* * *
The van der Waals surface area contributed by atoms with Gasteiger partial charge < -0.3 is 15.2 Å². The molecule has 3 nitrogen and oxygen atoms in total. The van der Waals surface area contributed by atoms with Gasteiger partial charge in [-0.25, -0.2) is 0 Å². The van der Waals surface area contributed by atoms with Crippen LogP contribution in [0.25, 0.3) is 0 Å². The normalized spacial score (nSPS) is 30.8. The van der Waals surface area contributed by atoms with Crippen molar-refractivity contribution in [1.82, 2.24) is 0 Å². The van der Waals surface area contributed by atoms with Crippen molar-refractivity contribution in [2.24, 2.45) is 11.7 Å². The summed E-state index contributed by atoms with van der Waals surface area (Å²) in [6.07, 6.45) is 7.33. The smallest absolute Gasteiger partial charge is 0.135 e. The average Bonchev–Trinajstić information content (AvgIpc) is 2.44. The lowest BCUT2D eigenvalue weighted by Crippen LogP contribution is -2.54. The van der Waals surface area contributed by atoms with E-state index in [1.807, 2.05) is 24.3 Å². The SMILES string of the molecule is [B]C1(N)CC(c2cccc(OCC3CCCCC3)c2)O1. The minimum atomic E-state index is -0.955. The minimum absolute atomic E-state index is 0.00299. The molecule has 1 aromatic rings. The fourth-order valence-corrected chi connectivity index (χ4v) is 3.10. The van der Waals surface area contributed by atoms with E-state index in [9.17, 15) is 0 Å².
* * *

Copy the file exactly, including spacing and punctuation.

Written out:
The van der Waals surface area contributed by atoms with Gasteiger partial charge < -0.3 is 15.2 Å². The molecule has 3 nitrogen and oxygen atoms in total. The van der Waals surface area contributed by atoms with Gasteiger partial charge in [-0.25, -0.2) is 0 Å². The van der Waals surface area contributed by atoms with Crippen LogP contribution in [0.25, 0.3) is 0 Å². The normalized spacial score (nSPS) is 30.8. The van der Waals surface area contributed by atoms with Crippen molar-refractivity contribution in [1.82, 2.24) is 0 Å². The van der Waals surface area contributed by atoms with Crippen molar-refractivity contribution in [2.24, 2.45) is 11.7 Å². The summed E-state index contributed by atoms with van der Waals surface area (Å²) in [6.07, 6.45) is 7.33. The smallest absolute Gasteiger partial charge is 0.135 e. The average Bonchev–Trinajstić information content (AvgIpc) is 2.44. The lowest BCUT2D eigenvalue weighted by Crippen LogP contribution is -2.54. The van der Waals surface area contributed by atoms with E-state index in [1.807, 2.05) is 24.3 Å². The SMILES string of the molecule is [B]C1(N)CC(c2cccc(OCC3CCCCC3)c2)O1. The minimum atomic E-state index is -0.955. The minimum absolute atomic E-state index is 0.00299. The molecule has 1 aromatic rings. The fourth-order valence-corrected chi connectivity index (χ4v) is 3.10. The van der Waals surface area contributed by atoms with E-state index in [9.17, 15) is 0 Å².